Almine Rech Gallery is pleased to present Nude Group Therapy, an exhibition of new paintings and sculpture by Los Angeles-based artist Mark Hagen. This is the artist’s fourth solo exhibition with the gallery, and his second at our Brussels space.
Nude Group Therapy takes its title from an entry in The Encyclopedia of World Problems and Human Potential, initiated in 1972 by the Union of International Associations, an NGO research institute based in Brussels, Belgium, which artfully, ambitiously and systematically attempts to catalog the woes of humanity as well as the means of alleviating them. Ever since 2016 Hagen has titled his paintings after entries from the volume devoted to “Human Potential, Transformation and Values” such as “Nude Group Therapy,” which reads in part as follows:
“Group nudity and its beneficial effects have been long accepted in traditions such as Nordic sauna... Such nudity is held to increase interpersonal transparency, remove inhibitions in the area of physical contact, decrease the sense of personal isolation and estrangement, and culminate in a feeling of freedom and belongingness. Nudity strips the individual of his ego pretensions and sometimes, of his ego defences.”
A possible step towards alleviating the toxic masculinity endemic in society, nude group therapy speaks to the potential for human beings to come together in a non-sexualized way, to accept and be accepted by others in turn, setting aside judgement and ego and clothes at the door. Hagen mines the encyclopedia for entries such as this that resonate with his work, in which he has consistently articulated an anti-hierarchical stance, borne out of his immersion in the worlds of punk rock and activism during his youth.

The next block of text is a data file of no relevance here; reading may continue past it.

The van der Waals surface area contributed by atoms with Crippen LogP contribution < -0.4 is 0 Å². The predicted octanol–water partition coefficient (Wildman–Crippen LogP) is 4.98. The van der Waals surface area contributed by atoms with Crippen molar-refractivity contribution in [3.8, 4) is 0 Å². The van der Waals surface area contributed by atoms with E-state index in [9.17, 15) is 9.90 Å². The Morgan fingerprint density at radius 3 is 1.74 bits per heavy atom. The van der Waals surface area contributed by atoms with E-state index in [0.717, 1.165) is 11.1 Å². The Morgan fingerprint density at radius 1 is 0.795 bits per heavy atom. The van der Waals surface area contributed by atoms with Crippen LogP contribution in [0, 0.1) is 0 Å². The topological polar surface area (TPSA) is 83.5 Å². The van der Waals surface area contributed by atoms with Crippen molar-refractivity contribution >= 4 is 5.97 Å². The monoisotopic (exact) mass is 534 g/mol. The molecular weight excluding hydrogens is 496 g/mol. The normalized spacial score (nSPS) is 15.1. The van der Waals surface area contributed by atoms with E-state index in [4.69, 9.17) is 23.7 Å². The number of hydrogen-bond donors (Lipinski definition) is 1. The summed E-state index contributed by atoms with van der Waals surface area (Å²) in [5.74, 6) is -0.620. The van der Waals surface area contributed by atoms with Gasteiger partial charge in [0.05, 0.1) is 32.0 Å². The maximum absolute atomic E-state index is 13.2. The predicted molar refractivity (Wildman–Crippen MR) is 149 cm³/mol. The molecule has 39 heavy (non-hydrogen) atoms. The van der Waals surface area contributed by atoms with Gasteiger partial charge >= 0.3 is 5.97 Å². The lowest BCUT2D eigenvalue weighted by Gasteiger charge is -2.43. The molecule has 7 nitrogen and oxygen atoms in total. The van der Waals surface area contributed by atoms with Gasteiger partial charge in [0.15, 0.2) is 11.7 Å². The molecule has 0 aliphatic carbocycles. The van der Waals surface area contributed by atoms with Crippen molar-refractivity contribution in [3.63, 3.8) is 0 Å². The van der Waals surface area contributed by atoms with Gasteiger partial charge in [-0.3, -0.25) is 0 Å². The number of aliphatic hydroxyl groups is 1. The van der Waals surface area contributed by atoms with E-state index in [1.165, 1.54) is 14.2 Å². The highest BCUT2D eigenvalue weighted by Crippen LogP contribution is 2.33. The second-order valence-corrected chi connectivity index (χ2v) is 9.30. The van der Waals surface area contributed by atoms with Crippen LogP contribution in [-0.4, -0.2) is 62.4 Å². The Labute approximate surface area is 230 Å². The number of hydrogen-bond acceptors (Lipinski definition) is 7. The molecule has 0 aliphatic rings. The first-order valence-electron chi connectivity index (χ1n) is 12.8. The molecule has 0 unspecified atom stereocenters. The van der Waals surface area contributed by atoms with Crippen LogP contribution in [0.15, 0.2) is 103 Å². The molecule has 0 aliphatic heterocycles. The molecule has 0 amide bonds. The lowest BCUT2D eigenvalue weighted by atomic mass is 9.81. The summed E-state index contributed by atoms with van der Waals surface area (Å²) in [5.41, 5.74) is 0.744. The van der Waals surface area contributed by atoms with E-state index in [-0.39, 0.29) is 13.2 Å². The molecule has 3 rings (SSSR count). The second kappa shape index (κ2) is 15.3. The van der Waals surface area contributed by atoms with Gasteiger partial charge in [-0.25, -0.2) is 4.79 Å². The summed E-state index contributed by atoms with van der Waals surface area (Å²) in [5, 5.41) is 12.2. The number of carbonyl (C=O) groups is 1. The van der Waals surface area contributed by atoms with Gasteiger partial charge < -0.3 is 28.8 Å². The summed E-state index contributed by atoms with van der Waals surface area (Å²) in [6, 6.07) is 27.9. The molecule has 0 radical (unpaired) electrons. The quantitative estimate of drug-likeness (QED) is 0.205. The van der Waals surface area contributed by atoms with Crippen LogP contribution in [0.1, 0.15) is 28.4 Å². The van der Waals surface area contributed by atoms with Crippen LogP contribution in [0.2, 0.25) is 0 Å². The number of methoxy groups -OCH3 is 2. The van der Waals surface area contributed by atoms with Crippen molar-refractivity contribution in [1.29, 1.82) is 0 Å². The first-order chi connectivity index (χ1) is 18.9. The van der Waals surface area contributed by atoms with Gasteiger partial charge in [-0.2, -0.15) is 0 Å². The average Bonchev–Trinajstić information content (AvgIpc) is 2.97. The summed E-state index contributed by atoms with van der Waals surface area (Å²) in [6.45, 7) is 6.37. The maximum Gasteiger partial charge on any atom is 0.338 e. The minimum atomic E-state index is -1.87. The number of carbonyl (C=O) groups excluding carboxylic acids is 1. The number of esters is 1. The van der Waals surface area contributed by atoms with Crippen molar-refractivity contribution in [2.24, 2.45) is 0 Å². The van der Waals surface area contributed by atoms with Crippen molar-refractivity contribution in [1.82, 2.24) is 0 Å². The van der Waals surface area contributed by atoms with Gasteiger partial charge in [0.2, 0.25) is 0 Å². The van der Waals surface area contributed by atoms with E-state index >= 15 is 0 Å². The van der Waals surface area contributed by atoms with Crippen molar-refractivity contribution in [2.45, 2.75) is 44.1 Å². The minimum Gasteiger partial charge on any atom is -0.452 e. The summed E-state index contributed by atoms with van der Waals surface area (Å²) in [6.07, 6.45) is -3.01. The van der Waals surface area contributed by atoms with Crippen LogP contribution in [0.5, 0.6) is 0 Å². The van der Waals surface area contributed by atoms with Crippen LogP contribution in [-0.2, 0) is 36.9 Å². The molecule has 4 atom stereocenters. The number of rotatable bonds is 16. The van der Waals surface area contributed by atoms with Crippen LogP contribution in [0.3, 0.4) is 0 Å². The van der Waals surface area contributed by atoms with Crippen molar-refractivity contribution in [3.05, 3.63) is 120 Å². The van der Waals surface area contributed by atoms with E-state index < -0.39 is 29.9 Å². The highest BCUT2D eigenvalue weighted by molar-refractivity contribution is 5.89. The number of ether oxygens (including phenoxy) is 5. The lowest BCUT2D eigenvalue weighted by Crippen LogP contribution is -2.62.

Greeting you as you enter the first gallery is Hagen’s newest screen sculpture, a tribute to Eileen Gray’s ‘brick screen’ made in Paris in 1921, whose lacquered wood units happen to be very close in size and shape to Apple’s titanium laptops from the early 2000s. Hagen stripped these obsolete computers down to their casings, which he then anodized in a DIY process using phosphoric acid from soft drinks and household electricity, imbuing the titanium with a brilliantly coloured patina. Titled ‘Homage to Sapphic Modernity,’ the work critically acknowledges Gray’s sexuality, counting her amongst the lesbian artists, writers and intellectuals—including Djuna Barnes, Radclyffe Hall and Gertrude Stein—who played a leading role in shaping modernism in Paris during the interwar period. Since the great war decimated the male population, it opened up new opportunities for women in every sector of society (including the arts) and with this increased influence and visibility came increased freedom and transparency in the expression of sexuality. Accordingly, it is not just to Eileen Gray that Hagen pays homage, but to the spirit of resistance to the hegemony of patriarchal hetero-normative society embodied by those emigré women in 1920s Paris, recognizing their dissident spirit as being integral to the emergence of modernity itself.